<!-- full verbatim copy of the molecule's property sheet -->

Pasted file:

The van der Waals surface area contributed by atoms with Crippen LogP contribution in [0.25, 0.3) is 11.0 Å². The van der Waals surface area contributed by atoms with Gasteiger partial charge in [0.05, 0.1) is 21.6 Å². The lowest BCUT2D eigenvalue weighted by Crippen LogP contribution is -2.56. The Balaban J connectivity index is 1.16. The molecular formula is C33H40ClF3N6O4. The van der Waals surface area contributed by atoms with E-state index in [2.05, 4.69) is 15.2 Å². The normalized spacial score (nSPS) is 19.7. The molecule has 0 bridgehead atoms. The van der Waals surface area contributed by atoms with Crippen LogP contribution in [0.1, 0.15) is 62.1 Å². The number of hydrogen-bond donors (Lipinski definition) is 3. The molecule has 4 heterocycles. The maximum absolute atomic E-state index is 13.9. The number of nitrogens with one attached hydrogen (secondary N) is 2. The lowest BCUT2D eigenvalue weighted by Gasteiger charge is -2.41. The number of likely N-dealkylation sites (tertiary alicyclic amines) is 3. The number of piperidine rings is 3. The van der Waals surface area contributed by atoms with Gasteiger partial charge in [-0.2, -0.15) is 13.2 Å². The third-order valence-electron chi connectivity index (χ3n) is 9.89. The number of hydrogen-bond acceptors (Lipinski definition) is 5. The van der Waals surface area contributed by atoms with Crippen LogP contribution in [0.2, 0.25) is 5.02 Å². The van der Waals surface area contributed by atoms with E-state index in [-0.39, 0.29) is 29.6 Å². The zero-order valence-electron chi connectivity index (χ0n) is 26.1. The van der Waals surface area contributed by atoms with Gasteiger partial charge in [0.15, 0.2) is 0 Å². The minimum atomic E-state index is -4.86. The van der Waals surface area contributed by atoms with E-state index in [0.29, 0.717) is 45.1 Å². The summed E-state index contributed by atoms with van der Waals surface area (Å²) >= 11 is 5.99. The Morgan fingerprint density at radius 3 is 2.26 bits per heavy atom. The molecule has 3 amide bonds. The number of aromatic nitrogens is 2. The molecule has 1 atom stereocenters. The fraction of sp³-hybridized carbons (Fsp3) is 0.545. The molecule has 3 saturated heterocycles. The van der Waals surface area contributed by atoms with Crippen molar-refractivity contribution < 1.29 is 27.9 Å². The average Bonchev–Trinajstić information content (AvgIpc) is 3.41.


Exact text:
The van der Waals surface area contributed by atoms with Crippen LogP contribution in [0.25, 0.3) is 11.0 Å². The van der Waals surface area contributed by atoms with Gasteiger partial charge in [0.05, 0.1) is 21.6 Å². The lowest BCUT2D eigenvalue weighted by Crippen LogP contribution is -2.56. The Balaban J connectivity index is 1.16. The molecular formula is C33H40ClF3N6O4. The van der Waals surface area contributed by atoms with E-state index in [2.05, 4.69) is 15.2 Å². The normalized spacial score (nSPS) is 19.7. The molecule has 0 bridgehead atoms. The van der Waals surface area contributed by atoms with Crippen LogP contribution in [0.1, 0.15) is 62.1 Å². The number of hydrogen-bond donors (Lipinski definition) is 3. The molecule has 4 heterocycles. The maximum absolute atomic E-state index is 13.9. The number of nitrogens with one attached hydrogen (secondary N) is 2. The lowest BCUT2D eigenvalue weighted by Gasteiger charge is -2.41. The number of likely N-dealkylation sites (tertiary alicyclic amines) is 3. The number of piperidine rings is 3. The van der Waals surface area contributed by atoms with Gasteiger partial charge in [-0.2, -0.15) is 13.2 Å². The third-order valence-electron chi connectivity index (χ3n) is 9.89. The number of hydrogen-bond acceptors (Lipinski definition) is 5. The van der Waals surface area contributed by atoms with Crippen LogP contribution in [0.2, 0.25) is 5.02 Å². The van der Waals surface area contributed by atoms with E-state index in [-0.39, 0.29) is 29.6 Å². The zero-order valence-electron chi connectivity index (χ0n) is 26.1. The van der Waals surface area contributed by atoms with Gasteiger partial charge in [0.15, 0.2) is 0 Å². The minimum atomic E-state index is -4.86. The van der Waals surface area contributed by atoms with E-state index in [0.29, 0.717) is 45.1 Å². The summed E-state index contributed by atoms with van der Waals surface area (Å²) >= 11 is 5.99. The Morgan fingerprint density at radius 3 is 2.26 bits per heavy atom. The molecule has 3 amide bonds. The number of aromatic nitrogens is 2. The molecule has 1 atom stereocenters. The fraction of sp³-hybridized carbons (Fsp3) is 0.545. The molecule has 3 saturated heterocycles. The van der Waals surface area contributed by atoms with Crippen molar-refractivity contribution < 1.29 is 27.9 Å². The average Bonchev–Trinajstić information content (AvgIpc) is 3.41.